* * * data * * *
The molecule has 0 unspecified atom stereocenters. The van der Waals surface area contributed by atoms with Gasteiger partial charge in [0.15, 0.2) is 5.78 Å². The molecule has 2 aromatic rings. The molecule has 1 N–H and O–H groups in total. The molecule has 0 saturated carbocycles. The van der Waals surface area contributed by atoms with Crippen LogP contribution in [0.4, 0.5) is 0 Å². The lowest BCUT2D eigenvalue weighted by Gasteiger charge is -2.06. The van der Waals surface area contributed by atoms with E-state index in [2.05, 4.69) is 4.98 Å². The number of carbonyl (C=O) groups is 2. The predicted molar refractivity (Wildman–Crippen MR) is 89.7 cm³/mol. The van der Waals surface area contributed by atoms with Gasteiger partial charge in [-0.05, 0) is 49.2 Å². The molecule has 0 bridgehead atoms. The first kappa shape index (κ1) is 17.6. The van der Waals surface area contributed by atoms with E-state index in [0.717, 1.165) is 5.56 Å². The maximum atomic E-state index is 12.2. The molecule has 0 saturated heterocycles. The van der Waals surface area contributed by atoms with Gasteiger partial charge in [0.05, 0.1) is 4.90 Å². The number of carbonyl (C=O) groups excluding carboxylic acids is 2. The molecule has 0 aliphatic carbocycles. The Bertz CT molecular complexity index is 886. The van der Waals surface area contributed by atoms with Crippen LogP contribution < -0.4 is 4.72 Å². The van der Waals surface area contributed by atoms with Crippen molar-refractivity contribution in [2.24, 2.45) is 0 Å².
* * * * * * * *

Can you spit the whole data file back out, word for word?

The molecule has 0 unspecified atom stereocenters. The van der Waals surface area contributed by atoms with Gasteiger partial charge in [0.15, 0.2) is 5.78 Å². The molecule has 2 aromatic rings. The molecule has 1 N–H and O–H groups in total. The molecule has 0 saturated carbocycles. The van der Waals surface area contributed by atoms with Crippen LogP contribution in [0.4, 0.5) is 0 Å². The lowest BCUT2D eigenvalue weighted by Gasteiger charge is -2.06. The van der Waals surface area contributed by atoms with E-state index in [2.05, 4.69) is 4.98 Å². The number of carbonyl (C=O) groups is 2. The predicted molar refractivity (Wildman–Crippen MR) is 89.7 cm³/mol. The van der Waals surface area contributed by atoms with Gasteiger partial charge in [-0.05, 0) is 49.2 Å². The molecule has 0 bridgehead atoms. The first kappa shape index (κ1) is 17.6. The van der Waals surface area contributed by atoms with E-state index in [0.717, 1.165) is 5.56 Å². The maximum atomic E-state index is 12.2. The molecule has 0 saturated heterocycles. The van der Waals surface area contributed by atoms with Gasteiger partial charge in [0.05, 0.1) is 4.90 Å². The number of carbonyl (C=O) groups excluding carboxylic acids is 2. The molecule has 0 aliphatic carbocycles. The Bertz CT molecular complexity index is 886. The van der Waals surface area contributed by atoms with Crippen LogP contribution < -0.4 is 4.72 Å². The van der Waals surface area contributed by atoms with Crippen molar-refractivity contribution in [2.24, 2.45) is 0 Å².